Information Creation as Process (Frame 2)

Assignment

A hybrid teaching module with two elements: an interactive online module for students to complete ahead of class and a face-to-face lesson plan that builds on the skills learned in the online lesson. The in-class session provides students with a critical exploration of the purchasing power of minimum wages across states and/or the earnings gap between men and women employed full time.

Assignment

What is “fake news” anyway? Are we living in a post-truth world? These University of Michigan course materials will provide opportunities to discuss and analyze news production, consumption and evaluation. Students will develop the critical thinking skills necessary to be an informed citizen; understand how their worldview affects their interpretation of the news; and create a personal strategy for fact-checking and evaluating the news.

Assignment

This is designed to introduce students to the wonderful world of periodicals, in their great variety, and to how they will appear in different databases. It also begins the work of building their skills at evaluating information sources, determining perspective.

Assignment

This exercise was designed for 1st year writing students with several different goals in mind:
• encourage deeper, closer reading;
• introduce the concept that information sources have perspective;
• develop vocabulary around describing information and perspective;
• acquaint students with the many values/uses of subject encyclopedias;
• practice topic narrowing using these types of encyclopedia articles.

Assignment

(Thanks to Amanda Meeks at Northern Arizona University for sharing her insight into her development of an avatar-based method for promoting empathy in classrooms and for allowing their use in other learning spaces, including clinical settings.)

Assignment

This is a 65-minute workshop designed for 1st year composition students who will be using periodical sources in their research. Students will practice writing contextualizing statements, e.g. describing authors, genres, types of periodicals, for a variety of information sources of the type they will be using in their own research projects.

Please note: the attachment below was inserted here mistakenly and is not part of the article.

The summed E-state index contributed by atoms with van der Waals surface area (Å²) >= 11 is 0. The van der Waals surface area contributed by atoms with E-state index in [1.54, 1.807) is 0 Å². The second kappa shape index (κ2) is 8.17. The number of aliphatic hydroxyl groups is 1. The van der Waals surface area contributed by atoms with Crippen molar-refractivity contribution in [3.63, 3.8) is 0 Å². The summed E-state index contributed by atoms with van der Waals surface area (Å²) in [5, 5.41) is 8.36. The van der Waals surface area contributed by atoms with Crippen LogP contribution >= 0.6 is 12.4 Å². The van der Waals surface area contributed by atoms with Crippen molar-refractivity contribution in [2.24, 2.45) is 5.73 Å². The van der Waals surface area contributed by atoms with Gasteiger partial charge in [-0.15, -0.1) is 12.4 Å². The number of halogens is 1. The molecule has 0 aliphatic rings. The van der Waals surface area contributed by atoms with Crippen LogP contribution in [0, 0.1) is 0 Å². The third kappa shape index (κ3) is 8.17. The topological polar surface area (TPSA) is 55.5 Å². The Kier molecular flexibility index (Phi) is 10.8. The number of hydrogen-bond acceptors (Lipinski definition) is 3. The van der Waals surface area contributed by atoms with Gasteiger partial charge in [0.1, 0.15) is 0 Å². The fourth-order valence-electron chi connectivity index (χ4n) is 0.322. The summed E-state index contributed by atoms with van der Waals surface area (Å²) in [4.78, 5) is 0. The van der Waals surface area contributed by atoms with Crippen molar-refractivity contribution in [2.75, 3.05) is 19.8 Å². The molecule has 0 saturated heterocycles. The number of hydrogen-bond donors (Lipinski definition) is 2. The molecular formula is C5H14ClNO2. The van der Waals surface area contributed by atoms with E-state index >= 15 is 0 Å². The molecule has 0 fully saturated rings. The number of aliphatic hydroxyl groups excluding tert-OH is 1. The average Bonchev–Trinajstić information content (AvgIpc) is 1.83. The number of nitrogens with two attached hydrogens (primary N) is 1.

Assignment

This concept map and activity explores how various sources of information are created, accessed, and shared. Students collaboratively define what makes a source traditional, emerging, public, or exclusive. Students are given a type of information source to map on the grid according to each axis, and provide a rationale for their placement.

Assignment

As part of the research process, students need to learn how to organize and synthesize their sources. This short lecture, followed by a matrix outline given to every student, gives students the opportunity to focus their research question even more and to add their own ideas to the conversation of research within their chosen topic.

Assignment

This faculty and librarian toolkit is designed to support teaching at the intersections of scholarly communication and information literacy. The heart of the toolkit is a choose-your-own scenario activity which can be used in a flipped classroom setting or in a traditional classroom. The choose-your-own scenario activity is inspired by and adapts questions from: Hare, S. & Evanson, C. (2018). Information privilege outreach for undergraduate students. College and Research Libraries.

Assignment

This lesson is intended as a single session within a major’s research methods course. Rather than using a shorter “scholarly vs. non-scholarly” comparison worksheet, this activity asks students to work in groups to systematically examine a scholarly article in depth, identify and evaluate its various components visually and in writing, and then compare it to a non-scholarly article on the same topic. Groups then report back to the entire class.

Pages